Dr. Albrecht is formally trained as a social epidemiologist, with additional training in the social sciences, nutrition, and in both chronic and infectious diseases. She has also previously worked at the Centers for Disease Control and Prevention (CDC) and at the NYC Department of Health and Mental Hygiene. Her research focuses on the socio-cultural and neighborhood-level factors that contribute to the high burden of nutrition-related diseases in US immigrants and among Latinos. Past research projects include using longitudinal and multi-level modeling approaches to investigate the social determinants of diet and weight gain in Latino and Chinese immigrants, and exploring the role of ethnic enclaves in shaping nutrition-related outcomes. Her emerging line of research seeks to understand the social and behavioral mechanisms underlying the high burden of type 2 diabetes and poor control among diverse groups of Latinos, with an emphasis on improving access to quality care, and affordable, healthy food. Dr. Albrecht has also been engaged in scientific communication efforts to help individuals, communities and policy-makers make evidence-based decisions around health. To this end, she has been serving as Chief Epidemiologist for @Dear Pandemic, a social media-based, multi-disciplinary COVID-19 science communication project aimed at tackling the "infodemic" of misinformation that has helped to cripple the response to the pandemic. She is also the Editor-in-Chief of the parallel Spanish language effort, Querida Pandemia.
PhD, 2011, University of Michigan School of Public Health
MPH, 2004, Columbia University's Mailman School of Public Health
BA, 1998, University of Pennsylvania
Other, 2014, Postdoctoral training: Carolina Population Center at the University of North Carolina at Chapel Hill
Member, American Diabetes Association
Member, Society for Epidemiologic Research
Member, NY Regional Center for Diabetes Translation Research (CDTR)
Member, Interdisciplinary Association for Population Health Science
Areas of Expertise
Cardiovascular Disease, Chronic Disease, Diabetes, Community Programs and Outreach, Community-Based Healthcare, Disparities / Inequalities in Health, Immigrant Health, Minority Health, Social Epidemiology, Underserved Populations, Hunger/Food Insecurity, Nutrition, Obesity, Health Literacy, Public Health Education, Urban Health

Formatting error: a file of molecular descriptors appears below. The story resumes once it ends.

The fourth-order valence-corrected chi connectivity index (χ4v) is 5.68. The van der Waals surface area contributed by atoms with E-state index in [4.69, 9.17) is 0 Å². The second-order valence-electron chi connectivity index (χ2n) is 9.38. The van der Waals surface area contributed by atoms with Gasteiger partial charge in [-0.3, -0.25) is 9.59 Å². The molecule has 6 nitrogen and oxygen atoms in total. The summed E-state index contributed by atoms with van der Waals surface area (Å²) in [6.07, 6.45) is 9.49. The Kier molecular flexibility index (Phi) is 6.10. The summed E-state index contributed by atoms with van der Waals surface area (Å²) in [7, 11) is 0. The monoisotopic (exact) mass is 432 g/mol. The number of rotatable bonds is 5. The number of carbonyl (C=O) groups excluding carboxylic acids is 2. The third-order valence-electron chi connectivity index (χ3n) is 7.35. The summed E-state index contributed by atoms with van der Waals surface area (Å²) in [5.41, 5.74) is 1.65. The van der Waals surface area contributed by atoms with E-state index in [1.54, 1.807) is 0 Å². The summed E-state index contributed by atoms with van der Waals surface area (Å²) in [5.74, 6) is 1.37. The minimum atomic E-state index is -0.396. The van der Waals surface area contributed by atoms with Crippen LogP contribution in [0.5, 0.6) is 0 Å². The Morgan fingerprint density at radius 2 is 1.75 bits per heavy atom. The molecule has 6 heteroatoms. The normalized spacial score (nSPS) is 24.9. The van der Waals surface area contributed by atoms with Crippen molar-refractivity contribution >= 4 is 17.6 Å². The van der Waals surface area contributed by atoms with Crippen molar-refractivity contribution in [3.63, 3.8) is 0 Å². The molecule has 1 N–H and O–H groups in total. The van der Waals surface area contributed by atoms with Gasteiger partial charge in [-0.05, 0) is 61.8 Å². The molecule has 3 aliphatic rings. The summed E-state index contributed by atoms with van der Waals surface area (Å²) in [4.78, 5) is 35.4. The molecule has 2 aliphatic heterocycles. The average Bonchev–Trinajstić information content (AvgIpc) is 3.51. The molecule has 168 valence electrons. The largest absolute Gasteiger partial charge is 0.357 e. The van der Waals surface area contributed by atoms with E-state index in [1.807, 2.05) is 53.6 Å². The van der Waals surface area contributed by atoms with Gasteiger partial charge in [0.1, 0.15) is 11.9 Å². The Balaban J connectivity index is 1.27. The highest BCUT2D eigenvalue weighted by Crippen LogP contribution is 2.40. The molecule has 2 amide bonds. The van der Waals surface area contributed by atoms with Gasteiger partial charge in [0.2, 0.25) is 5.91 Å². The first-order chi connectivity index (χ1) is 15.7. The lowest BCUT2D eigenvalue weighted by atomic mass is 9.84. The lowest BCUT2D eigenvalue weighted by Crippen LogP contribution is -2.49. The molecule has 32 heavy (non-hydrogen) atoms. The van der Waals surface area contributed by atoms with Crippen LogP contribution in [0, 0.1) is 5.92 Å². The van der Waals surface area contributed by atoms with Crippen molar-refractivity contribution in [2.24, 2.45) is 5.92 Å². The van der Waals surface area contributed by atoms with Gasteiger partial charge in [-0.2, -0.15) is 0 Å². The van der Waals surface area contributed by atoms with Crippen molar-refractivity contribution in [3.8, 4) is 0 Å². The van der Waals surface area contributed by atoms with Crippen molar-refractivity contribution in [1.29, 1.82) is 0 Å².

Select Urban Health Activities
Maldonado LE, Albrecht SS. Does the immigrant advantage in overweight/obesity persist over time in Mexican-American youth? NHANES 1988-1994 to 2005-2014. Obesity (Silver Spring) 2018 Jun;26(6):1057-1062
Ward JB, Albrecht SS, Robinson WR, Pence BW, Maselko J, Haan MN, Aiello AE. Neighborhood language isolation and depressive symptoms among elderly U.S. Latinos. Ann Epidemiol. 2018 Aug 24
Albrecht SS, Mayer-Davis E, Popkin BM. Secular and race/ethnic trends in glycemic outcomes by BMI in US adults: the role of waist circumference. Diabetes Metab Res Rev 2017 Jul; 33(5).
Kershaw KN, Albrecht SS. Racial/ethnic residential segregation and cardiovascular disease risk. Curr Cardiovasc Risk Rep 2015 March; 9 (3): pii: 10.
Albrecht SS, Gordon-Larsen P, Stern D, Popkin B. Is waist circumference per body mass index rising differentially across the US, England, China, and Mexico? Eur J Clin Nutr 2015 Dec; 69(12):1306-12.
Albrecht SS, Osypuk TL, Kandula NR, Gallo LC, Le-Scherban F, Shrager S, Diez Roux AV. Change in waist circumference with longer time in the US among Hispanic and Chinese immigrants: the modifying role of the neighborhood built environment. Ann Epidemiol 2015 Oct;25(10):767-772.e2.
Albrecht SS, Gordon-Larsen P. Socioeconomic gradients in body mass index (BMI) in US immigrants during the transition to adulthood: examining the roles of parental education and intergenerational educational mobility. J Epidemiol Community Health 2014 Sep; 68(9):842-8.
Albrecht SS, Barquera S, Popkin BM. Exploring secular changes in the association between BMI and waist circumference in Mexican-origin and white women: a comparison of Mexico and the United States. Am J Hum Biol 2014 Sep-Oct; 26(5):627-34.
Albrecht SS, Gordon-Larsen P. Ethnic differences in body mass index trajectories from adolescence to adulthood: a focus on Hispanic and Asian subgroups in the United States. PloS One 2013 Sep 5; 8 (9):e72983.
Albrecht SS, Diez Roux AV, Kandula NR, Ni H, Osypuk TL, Shrager S. Immigrant assimilation and BMI and waist size: a longitudinal examination among Hispanic and Chinese participants in the Multi-Ethnic Study of Atherosclerosis. Obesity (Silver Spring) 2013 Aug; 21(8):1695-703.